So I closed the book. I thought all I needed was a good night's sleep. But I just didn't get the message. I continued reading advice online. And now it's to the point where I have to yell at myself to STOP listening.

Milli, I hear you.

Wednesday, January 5, 2011

Treatment Blitz

I believe in treatments. Writing treatments got me started as a screenwriter. Ages ago, I read a book called Writing Treatments That Sell
by Kenneth Atchity and Chi-Li Wong and this was where I started, before ever attempting a script.
Definition: A treatment tells the story. As opposed to a synopsis that describes the story.
For creative writing in general, I'm not big on outlining. I'd rather write the cliffhanger way, where I'm always sweating because I don't know what's going to happen next. But I would not like to attempt a screenplay without a roadmap.

Who wouldn't love to have the legendary experience of Sylvester Stallone writing Rocky, where he locked himself in a room and wrote the script in three days? I always assume he wrote from gut-level passion for that one, with no treatment in sight. Maybe I'll try it once like that. But later, after I've finished more scripts.

The story for my first script came to me out of nowhere when I looked at the painting on the cover of a book my husband bought. Not knowing the first thing about screenplay formatting, writing the story first was the most accessible way for me to get started. And though much of the marketing advice in Writing Treatments That Sell was years premature for me, the template for writing a three-act treatment was not.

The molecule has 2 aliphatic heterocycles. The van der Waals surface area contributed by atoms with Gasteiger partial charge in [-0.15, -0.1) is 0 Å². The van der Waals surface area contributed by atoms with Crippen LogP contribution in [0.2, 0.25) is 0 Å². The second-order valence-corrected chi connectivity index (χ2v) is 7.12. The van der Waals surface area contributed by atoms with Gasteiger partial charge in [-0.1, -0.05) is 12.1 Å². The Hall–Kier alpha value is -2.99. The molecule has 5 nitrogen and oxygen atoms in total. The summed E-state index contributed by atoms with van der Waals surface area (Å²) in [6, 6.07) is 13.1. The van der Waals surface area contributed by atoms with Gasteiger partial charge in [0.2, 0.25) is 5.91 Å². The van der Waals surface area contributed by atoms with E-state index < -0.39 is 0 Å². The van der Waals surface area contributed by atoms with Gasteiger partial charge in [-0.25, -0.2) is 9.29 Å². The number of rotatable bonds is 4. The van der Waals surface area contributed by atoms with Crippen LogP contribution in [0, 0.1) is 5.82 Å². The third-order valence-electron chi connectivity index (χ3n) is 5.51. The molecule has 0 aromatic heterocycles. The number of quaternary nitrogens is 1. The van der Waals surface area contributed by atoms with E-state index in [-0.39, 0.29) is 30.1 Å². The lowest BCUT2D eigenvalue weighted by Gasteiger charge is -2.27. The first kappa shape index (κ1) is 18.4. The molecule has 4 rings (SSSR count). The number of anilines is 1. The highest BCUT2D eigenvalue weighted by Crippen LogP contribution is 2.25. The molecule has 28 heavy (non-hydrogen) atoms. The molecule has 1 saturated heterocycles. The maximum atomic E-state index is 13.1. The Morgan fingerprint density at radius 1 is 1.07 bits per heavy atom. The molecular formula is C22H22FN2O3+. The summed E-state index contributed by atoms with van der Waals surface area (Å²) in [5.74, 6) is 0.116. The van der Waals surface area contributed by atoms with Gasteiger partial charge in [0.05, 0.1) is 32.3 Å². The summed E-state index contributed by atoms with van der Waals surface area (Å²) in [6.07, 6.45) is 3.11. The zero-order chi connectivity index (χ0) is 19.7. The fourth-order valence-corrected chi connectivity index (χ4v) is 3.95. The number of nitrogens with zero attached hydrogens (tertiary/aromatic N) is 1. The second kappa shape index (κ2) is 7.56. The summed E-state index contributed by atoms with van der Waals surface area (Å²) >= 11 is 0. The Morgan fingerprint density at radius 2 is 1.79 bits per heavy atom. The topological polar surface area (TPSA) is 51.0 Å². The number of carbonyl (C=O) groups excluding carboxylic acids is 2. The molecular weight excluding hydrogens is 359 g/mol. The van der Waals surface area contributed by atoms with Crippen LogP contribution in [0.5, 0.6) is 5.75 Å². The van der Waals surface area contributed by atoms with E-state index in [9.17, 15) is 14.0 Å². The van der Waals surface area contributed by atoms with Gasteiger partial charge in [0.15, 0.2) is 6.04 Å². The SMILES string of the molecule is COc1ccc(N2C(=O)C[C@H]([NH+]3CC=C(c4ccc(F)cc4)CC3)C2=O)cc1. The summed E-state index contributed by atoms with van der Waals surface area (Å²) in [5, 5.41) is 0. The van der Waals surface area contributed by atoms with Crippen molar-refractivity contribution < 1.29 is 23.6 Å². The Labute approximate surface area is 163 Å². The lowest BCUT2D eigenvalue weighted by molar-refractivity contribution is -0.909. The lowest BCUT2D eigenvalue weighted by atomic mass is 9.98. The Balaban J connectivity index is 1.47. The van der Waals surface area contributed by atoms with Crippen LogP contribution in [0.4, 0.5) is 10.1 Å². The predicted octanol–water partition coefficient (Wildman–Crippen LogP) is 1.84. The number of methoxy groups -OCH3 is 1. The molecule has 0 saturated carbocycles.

I'm not normally a template person. The only other time I've tried to use a template was to write a pitch for my first script based on a template from Selling Your Story in 60 Seconds by Michael Hauge. I followed the Hauge process faithfully but felt scummier and scummier as I did so. It all felt so fake, I couldn't go through with it.

From that, I learned a valuable lesson. Take what works for me, what feels right for me, and ignore the rest.

So far, the Atchity & Wong three-act template has helped me finish five treatments—including one blitz where I wrote three in a row in a short timeframe. The object of that exercise was to have a variety of genres to show when a friend offered to share the treatment for my finished script with his producer friend. (see Writer Discovered While Waitressing)

I'm about to start my sixth treatment today. It's not that I need a mountain of treatments before attempting my second script. It was a process of figuring out which story I want to commit to next. Murphy's Law! It turned out to be the one I'd written notes for in December but not the treatment.